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Agricultural Growth from Livestock Fattening in Mali

Livestock Fattening in Mali
Livestock has always been a crucial part of Mali’s economy. Traditional methods of cattle and other livestock fattening in Mali, though, are outdated and inefficient. In the past 20 years, the government of Mali, along with international organizations focused on development, has focused on modernizing the livestock economy of Mali with the intent of creating economic growth and prosperity for both producers and consumers.

Growth in the Livestock Industry

It is important to first define how valuable livestock is to the economy in Mali. Livestock provides over 40% of the agricultural GDP in Mali. Furthermore, 80% of all livelihoods in Mali are in the agricultural sector. Clearly, improvement in the livestock economy will supply enormous benefits to huge populations of the country.

Mali has successfully invested in the livestock economy. Between the years 2000 and 2016, the average livestock stock per 100 people in Mali was 70.9 TLU (tropical livestock units). This is over three times the median for African countries (23.44). Moreover, the gross production of livestock in Mali grew at 3.87% annually, far above the 2.2% median for African countries.

Between 2000 and 2018, the yield for cow’s milk increased by 25%. Additionally, the total output of cow’s milk increased by 185%. Similarly, goat’s milk production doubled, while sheep’s milk increased by a factor of 1.5.

The successful growth of livestock fattening in Mali stems from concerted, focused government efforts to improve the infrastructure and knowledge base of those working in the livestock industry. Additionally, international development organizations have provided both funding and know-how to help these workers.

Successful Government Programs

One program in particular has focused on improving livestock fattening in Mali. Implemented jointly by the governments of Mali and the United States, the Livestock for Growth Project (L4G) emerged with the idea of helping producers get access to microfinance loans that would allow them to modernize their livestock fattening programs.

L4G also trains local farmers in business acumen that will help their businesses thrive. By teaching producer groups things like banding together and buying supplies in bulk, introducing modern fattening methods such as creating multi-nutritional licking blocks, and explaining how to use fodder crops as future animal forage, L4G has slingshotted thousands of local livestock farmers into the modern age of agriculture.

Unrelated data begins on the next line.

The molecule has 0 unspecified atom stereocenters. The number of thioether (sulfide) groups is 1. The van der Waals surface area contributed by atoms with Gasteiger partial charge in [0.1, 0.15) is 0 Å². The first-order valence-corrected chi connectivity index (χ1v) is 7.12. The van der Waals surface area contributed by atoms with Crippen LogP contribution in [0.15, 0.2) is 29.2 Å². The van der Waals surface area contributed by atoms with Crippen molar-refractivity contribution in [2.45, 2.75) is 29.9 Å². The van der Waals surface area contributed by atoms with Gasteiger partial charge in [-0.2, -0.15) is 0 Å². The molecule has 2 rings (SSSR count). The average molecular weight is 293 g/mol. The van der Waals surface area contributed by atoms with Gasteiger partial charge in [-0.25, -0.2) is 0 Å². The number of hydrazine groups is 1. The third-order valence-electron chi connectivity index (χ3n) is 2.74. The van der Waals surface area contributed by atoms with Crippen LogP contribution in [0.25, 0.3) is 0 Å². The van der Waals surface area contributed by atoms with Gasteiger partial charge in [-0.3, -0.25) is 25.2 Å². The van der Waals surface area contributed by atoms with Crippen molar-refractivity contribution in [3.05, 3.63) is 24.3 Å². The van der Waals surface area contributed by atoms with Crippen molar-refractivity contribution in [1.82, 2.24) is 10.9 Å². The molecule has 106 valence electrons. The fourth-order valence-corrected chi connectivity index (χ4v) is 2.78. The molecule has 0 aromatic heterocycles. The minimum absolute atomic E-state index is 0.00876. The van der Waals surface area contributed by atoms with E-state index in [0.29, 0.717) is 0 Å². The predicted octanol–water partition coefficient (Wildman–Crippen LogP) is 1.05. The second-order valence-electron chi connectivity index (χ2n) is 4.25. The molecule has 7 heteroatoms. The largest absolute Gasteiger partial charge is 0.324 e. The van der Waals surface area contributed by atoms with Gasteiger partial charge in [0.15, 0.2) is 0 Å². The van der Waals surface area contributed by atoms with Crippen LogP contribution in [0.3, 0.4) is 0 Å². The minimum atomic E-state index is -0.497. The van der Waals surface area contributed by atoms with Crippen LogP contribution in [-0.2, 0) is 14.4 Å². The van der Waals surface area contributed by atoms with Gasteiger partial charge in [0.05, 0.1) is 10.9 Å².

Plenty of other agencies and programs also exist that serve livestock producers. The Ministry for Livestock and Fisheries helps traditional livestock industries through improved infrastructure and ensuring a healthy market for delivering goods to the public.

The Institute of Rural Economy is Mali’s main research institute that helps find new ways for farmers to maximize their earnings. The agricultural sector has six research centers across the country, which helps to make sure each region is given personalized, individualized attention for their specific problems.

Individual Success Stories

These nationwide, infrastructural programs are incredibly valuable, but of course, the real benefit comes in the form of individuals increasing their welfare through modernizing livestock fattening programs.

Adama Togola has sold cattle since 1985. In the past, he had no organized plan or schedule. He fed his cows in a sort of haphazard, random fashion. Then, the Agricultural Competitiveness and Diversification Project, a World Bank initiative, taught him modernized methods of cow fattening. His newly gained knowledge contributed to his business growing immensely. After the training, the price he could sell his cows for doubled from 300,000 CAF to 600,000 CAF.

Similarly, Yissa Djiguiba fattened her sheep and goats in an outdated, traditional fashion for many years. She was a beneficiary of the previously mentioned L4G programs. L4G taught her modern fattening methods, which allowed her to raise sheep and goats to full maturity in three or four months rather than the full 12 months it took her prior. This essentially tripled or quadrupled Yissa’s income, allowing her to send her children to school, setting up her family for future success.

Mali serves as a model for other developing countries seeking to improve their agricultural infrastructure. Important modernizations in livestock fattening techniques can drastically boost the production and welfare of farmers and consumers alike.

– Evan Kuo
Photo: Flickr